Autumn

Into the offseason we go

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As is always the case at this time of year, I’m at a bit of a loss. My brain and body still think it’s baseball season. The hot stove stuff doesn’t seem very real yet. And, even though we’ll totally get into it like crazy now, it does feel like a step down from where we’ve been.

Indeed, I feel like someone who just came back from a grand adventure or a fantastic journey who has trouble slipping back into the ho-hum of daily life. Free agency is fun, but it’s not a baseball game. Damn far from it. And it seems even farther from it this year, what with just how thrilling the playoffs and World Series were.  How did a medieval French soldier go back to farming after surviving the Second Crusade? How did Neil Armstrong teach undergrads at the University of Cincinnati after walking on the moon? How do you come back down from something that harrowing and wonderful?

I have no idea, but onward we must go.

If you missed it over the weekend, we learned that Bud Selig is going to step in and deal with Theo-compensation. We also heard that the Angels’ 2012 payroll isn’t going up.  Jason Giambi and the Rockies decided to stay together, making him one of the only gigantic stars to actually have a third act to his career. The Indians kept Fausto Carmona because they realized that pitching does not grow on trees. The Yankees exercised their options on Nick Swisher and Robinson Cano. Javier Lopez (Giants) and Marco Scutaro (Red Sox) learned that they’d be staying put. In the biggest news so far — though when it’s all done it will likely be no big deal — we learned that CC Sabathia will opt out of his contract.

There will be other twists and turns. Pujols. Darvish. The new collective bargaining agreement. Big splashy free agent signings that we’ll talk about as if Carl Crawford and Adam Dunn never happened. Some deals so minor that we’ll almost completely overlook them as if Mike Napoli never happened. I’ll go to the Winter Meetings and once again realize that it’s far more interesting to talk about them as a happening than it is to talk about what actually happens there. I’ll devote a solid two weeks to alienating the entire professional baseball press when I rail against the Hall of Fame voting.  I assume that a good two dozen guys will be in The Best Shape of Their Lives. It will all be fun. And within a few days I’ll be totally into it and the 2011 season will seem like a distant memory.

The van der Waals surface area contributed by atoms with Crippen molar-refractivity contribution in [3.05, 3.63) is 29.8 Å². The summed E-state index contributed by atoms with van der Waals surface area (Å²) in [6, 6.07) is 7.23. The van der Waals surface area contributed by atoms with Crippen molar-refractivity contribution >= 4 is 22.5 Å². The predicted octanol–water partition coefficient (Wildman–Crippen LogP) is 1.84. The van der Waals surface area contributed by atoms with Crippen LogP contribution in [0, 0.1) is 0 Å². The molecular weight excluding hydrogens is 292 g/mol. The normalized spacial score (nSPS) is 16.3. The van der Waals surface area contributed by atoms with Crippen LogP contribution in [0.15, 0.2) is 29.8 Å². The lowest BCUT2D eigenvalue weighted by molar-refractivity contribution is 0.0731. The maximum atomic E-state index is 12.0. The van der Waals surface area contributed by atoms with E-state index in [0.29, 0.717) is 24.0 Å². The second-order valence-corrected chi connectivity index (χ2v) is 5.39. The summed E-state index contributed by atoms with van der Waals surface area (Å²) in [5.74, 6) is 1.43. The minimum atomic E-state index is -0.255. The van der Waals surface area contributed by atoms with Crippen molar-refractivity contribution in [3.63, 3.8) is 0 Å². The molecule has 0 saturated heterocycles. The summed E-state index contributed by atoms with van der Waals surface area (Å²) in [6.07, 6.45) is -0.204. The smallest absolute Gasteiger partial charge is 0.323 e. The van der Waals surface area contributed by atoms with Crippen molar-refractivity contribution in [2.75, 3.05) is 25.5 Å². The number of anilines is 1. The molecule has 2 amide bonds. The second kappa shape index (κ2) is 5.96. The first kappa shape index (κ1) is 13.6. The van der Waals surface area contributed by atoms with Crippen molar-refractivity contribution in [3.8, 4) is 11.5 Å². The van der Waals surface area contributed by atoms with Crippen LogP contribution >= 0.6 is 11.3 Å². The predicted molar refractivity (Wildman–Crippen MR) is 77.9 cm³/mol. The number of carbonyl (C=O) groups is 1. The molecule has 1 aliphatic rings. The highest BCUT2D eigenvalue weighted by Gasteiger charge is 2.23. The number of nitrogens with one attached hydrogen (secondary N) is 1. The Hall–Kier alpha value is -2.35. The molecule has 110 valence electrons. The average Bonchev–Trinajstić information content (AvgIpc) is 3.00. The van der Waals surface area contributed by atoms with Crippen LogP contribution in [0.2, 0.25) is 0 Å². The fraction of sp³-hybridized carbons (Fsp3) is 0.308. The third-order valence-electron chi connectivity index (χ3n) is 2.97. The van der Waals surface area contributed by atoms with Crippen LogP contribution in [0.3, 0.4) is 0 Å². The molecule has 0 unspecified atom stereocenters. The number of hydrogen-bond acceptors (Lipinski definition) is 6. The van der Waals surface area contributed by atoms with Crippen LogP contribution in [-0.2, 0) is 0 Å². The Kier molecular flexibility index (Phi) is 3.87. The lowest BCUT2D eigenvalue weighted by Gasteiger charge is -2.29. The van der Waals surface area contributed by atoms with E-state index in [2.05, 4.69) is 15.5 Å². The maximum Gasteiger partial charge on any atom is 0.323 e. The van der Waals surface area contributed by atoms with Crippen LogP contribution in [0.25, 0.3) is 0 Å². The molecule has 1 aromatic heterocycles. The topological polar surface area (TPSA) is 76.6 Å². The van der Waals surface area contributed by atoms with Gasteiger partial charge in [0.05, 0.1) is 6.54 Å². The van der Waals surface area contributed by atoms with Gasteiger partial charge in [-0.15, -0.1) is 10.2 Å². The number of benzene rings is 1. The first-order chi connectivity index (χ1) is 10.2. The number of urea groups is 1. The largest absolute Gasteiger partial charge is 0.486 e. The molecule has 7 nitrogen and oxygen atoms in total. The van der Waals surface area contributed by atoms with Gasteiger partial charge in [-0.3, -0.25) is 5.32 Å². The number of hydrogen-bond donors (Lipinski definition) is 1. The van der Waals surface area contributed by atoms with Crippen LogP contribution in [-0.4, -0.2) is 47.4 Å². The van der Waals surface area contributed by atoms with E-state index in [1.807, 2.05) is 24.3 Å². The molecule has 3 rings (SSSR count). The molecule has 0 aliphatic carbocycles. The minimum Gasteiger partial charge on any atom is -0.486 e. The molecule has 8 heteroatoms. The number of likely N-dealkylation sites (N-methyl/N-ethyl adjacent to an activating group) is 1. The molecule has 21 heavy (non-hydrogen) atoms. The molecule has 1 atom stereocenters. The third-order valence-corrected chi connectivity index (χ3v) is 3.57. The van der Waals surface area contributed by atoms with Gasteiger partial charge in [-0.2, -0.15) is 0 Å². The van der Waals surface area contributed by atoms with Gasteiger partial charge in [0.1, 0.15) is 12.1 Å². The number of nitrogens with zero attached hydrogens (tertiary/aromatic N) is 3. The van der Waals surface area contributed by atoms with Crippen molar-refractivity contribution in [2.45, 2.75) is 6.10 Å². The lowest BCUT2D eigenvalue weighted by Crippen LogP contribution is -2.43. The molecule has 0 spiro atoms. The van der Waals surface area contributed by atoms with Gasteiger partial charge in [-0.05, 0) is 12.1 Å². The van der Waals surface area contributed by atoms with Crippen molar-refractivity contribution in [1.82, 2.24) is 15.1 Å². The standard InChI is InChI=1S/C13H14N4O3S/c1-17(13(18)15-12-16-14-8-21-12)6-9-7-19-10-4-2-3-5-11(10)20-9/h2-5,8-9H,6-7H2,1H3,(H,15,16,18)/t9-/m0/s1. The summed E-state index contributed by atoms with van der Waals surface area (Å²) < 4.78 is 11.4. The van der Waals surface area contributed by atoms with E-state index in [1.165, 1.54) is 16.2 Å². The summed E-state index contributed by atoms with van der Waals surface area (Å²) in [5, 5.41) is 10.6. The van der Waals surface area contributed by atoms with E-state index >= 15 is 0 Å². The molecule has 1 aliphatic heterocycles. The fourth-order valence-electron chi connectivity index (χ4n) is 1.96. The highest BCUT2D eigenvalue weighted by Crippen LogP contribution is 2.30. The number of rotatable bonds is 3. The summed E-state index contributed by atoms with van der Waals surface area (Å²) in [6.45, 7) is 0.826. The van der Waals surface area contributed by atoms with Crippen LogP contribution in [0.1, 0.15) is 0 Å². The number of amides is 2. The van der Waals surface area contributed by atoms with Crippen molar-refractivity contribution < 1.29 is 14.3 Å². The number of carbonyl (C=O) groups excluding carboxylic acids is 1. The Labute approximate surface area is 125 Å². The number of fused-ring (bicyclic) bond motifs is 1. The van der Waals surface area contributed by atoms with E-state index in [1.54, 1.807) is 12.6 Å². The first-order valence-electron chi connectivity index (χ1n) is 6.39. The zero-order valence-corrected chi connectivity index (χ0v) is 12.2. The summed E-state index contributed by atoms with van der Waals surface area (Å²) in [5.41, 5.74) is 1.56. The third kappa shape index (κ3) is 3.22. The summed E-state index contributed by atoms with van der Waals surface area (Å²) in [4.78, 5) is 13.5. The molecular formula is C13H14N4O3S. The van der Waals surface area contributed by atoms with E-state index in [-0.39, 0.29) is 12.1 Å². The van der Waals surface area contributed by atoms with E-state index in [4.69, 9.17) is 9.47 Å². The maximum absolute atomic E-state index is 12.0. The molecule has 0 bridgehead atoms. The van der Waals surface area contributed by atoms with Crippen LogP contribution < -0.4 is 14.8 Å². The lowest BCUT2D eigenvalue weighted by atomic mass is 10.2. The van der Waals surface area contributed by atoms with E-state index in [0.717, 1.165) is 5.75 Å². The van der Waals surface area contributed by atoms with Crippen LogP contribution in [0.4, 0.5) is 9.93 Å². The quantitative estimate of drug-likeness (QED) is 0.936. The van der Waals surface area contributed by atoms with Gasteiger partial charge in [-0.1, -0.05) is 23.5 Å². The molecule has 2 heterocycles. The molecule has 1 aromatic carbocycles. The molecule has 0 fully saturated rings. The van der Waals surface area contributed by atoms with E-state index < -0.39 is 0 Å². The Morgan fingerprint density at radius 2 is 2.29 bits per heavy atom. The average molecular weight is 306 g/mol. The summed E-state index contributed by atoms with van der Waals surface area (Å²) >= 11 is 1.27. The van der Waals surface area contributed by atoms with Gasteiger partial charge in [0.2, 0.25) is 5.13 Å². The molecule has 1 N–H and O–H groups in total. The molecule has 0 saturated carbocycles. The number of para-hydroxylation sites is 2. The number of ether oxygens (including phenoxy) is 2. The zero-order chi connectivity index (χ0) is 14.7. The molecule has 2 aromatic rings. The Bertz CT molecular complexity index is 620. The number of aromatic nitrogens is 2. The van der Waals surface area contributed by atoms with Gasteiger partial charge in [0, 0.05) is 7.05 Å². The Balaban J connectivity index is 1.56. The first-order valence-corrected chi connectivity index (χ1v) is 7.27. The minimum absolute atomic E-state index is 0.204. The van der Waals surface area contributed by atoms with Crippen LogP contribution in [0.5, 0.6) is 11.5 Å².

But I’m not quite there yet.  For now, I want to close my eyes and try to recapture the wonder of everything we just experienced. I want to savor the 2011 season for one last moment before it ceases to be a present happening and, instead, becomes forever consigned to history …

… There. OK. Forward. Onward. Into the offseason we go.

Video: Aledmys Diaz hits a grand slam in remembrance of Jose Fernandez

ST. LOUIS, MO - JULY 21: Aledmys Diaz #36 of the St. Louis Cardinals hits an RBI single against San Diego Padres in the sixth inning at Busch Stadium on July 21, 2016 in St. Louis, Missouri.  (Photo by Dilip Vishwanat/Getty Images)
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Cardinals shortstop Aledmys Diaz was childhood friends with Marlins pitcher Jose Fernandez, so it was expected when Diaz took time away from the team on Monday to visit Fernandez’s family in Miami. They grew up on the same street in Cuba and played for the same youth baseball team and both would ultimately wind up playing Major League Baseball in the United States.

In the bottom of the fourth inning of Tuesday night’s game against the Reds, Diaz hit a 2-1 Robert Stephenson fastball out to left-center field for a no-doubt grand slam. Teammate Yadier Molina gave Diaz a tight hug as he crossed home plate.

Before Tuesday’s game, Diaz said that the best way to honor Fernandez was to play with his passion, as MLB.com’s Jenifer Langosch reports. Diaz said, “I only play for [Fernandez’s] family right now.”

Here’s the video.

AL East still mathematically undecided as Red Sox lose, Blue Jays win

NEW YORK, NY - SEPTEMBER 27:  David Price #24 of the Boston Red Sox pitches in the first inning against the New York Yankees at Yankee Stadium on September 27, 2016 in the Bronx borough of New York City.  (Photo by Jim McIsaac/Getty Images)
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The Red Sox would have clinched the AL East if one of two things happened on Tuesday night: the Red Sox themselves beat the Yankees, or the Orioles defeated the Blue Jays. Neither happened.

The Jays soundly took down the Orioles 5-1 behind six strong innings from Aaron Sanchez. Josh Donaldson went 2-for-2 with a two-run home run and a pair of walks and leadoff batter Ezequiel Carrera went 2-for-3 with a solo homer, an RBI single, a walk, and three runs scored.

Meanwhile, at Yankee Stadium, the Yankees outlasted the Red Sox for a 6-4 win, responding to both two-run innings the Sox had in the sixth and seventh with a run in the sixth and two in the seventh. Gary Sanchez hit his 20th homer of the season. Didi Gregorius and Tyler Austin also contributed dingers. Starter Luis Cessa pitched well, limiting the Sox to two runs over six innings on five hits and a walk with two strikeouts. Red Sox starter David Price struggled, yielding six runs in 6 1/3 innings. Yankees reliever Tyler Clippard got into trouble in the ninth inning but was able to wiggle out of trouble to finish out the game.

Once again, the Red Sox will be able to clinch the AL East on Wednesday with a win over the Yankees or a Blue Jays loss to the Orioles.